(Turning this answer into a feature request.)
Stack Overflow is a repository of great and not-so-great answers. Three major causes for the not-so-great is misleading question titles, outdated answers, and poorly-answered duplicates with no connection to a better original question.
Anecdotally, today, a new user who had arrived from Google posted this "not an answer" underneath a question of mine:
@Mewp - 2 years after you answered the question, I ended up here (via goggle) looking for a solution on mod rewrite and the tutorial site you linked to is GONE!! Now what?? [...] So annoying that this ranks so highly in google for a lot of technical searches but unfortunately the site is full of unhelpful answers!
While it can be debated whether that question should exist in the first place as it is a resource request, the issue is widespread and goes far beyond resource requests. As a solution, Stack Overflow should consider voluntarily withdrawing questions from the Google index that gather some form of negative feedback.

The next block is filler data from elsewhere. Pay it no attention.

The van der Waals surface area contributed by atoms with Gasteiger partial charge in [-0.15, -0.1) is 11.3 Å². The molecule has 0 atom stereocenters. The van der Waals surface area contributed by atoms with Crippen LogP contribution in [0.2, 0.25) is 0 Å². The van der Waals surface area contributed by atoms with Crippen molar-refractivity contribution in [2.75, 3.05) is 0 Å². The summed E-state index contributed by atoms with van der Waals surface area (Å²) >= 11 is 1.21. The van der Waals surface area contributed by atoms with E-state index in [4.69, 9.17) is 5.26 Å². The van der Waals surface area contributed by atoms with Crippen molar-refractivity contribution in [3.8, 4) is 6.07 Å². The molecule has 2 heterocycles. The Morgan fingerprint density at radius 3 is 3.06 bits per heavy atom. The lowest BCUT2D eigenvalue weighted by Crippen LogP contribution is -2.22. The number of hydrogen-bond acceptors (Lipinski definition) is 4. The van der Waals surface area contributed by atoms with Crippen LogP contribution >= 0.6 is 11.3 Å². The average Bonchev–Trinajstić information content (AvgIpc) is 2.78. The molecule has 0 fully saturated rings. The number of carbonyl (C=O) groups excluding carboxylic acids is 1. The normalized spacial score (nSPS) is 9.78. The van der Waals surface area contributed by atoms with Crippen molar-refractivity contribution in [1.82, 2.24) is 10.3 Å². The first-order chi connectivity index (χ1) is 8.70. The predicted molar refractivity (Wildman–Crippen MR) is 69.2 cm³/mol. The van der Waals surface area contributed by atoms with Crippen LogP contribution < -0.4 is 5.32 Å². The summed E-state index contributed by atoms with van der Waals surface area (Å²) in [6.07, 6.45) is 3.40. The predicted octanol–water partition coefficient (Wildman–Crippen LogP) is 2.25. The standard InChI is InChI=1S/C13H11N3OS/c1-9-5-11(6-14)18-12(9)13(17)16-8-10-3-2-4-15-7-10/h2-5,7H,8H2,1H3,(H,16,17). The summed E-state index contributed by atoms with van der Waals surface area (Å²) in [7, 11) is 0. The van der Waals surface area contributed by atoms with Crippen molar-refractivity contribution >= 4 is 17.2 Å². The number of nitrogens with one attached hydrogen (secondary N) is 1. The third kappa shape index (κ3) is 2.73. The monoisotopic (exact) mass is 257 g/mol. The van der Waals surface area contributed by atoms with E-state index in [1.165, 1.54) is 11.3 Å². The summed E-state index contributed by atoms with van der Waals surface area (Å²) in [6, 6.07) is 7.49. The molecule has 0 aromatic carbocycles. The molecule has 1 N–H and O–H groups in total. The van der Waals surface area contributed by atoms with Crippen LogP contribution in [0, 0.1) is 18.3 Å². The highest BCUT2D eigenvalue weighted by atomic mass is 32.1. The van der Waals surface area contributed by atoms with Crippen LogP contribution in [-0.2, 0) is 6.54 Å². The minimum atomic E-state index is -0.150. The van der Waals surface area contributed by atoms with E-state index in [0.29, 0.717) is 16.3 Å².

Ways to collect feedback could be:
Ask the googlers. When a user comes in from Google, ask them something like
We see you found this question while searching for
how to flobber the gargle. Was it helpful and relevant to your query? Yes / No
If a question receives too many "unhelpful" votes, either remove it from the Google index through robots.txt, or add it to an "unhelpful" review queue specialized on editing titles and such, or both.
Use the existing anonymous feedback data (Jeff Atwood himself has indicated that anonymous feedback could be useful for the cause) and exclude questions from the index that get overwhelmingly bad feedback.
When a user comes from Google, measure the time they spend on the page. If they leave it immediately with no action at all, interpret that as an "unhelpful" vote.
Also, perhaps questions with two or more close votes (except of course duplicate votes) should be withdrawn from the Google index. That would go a long way towards cleaning the search results from trivial garbage, too.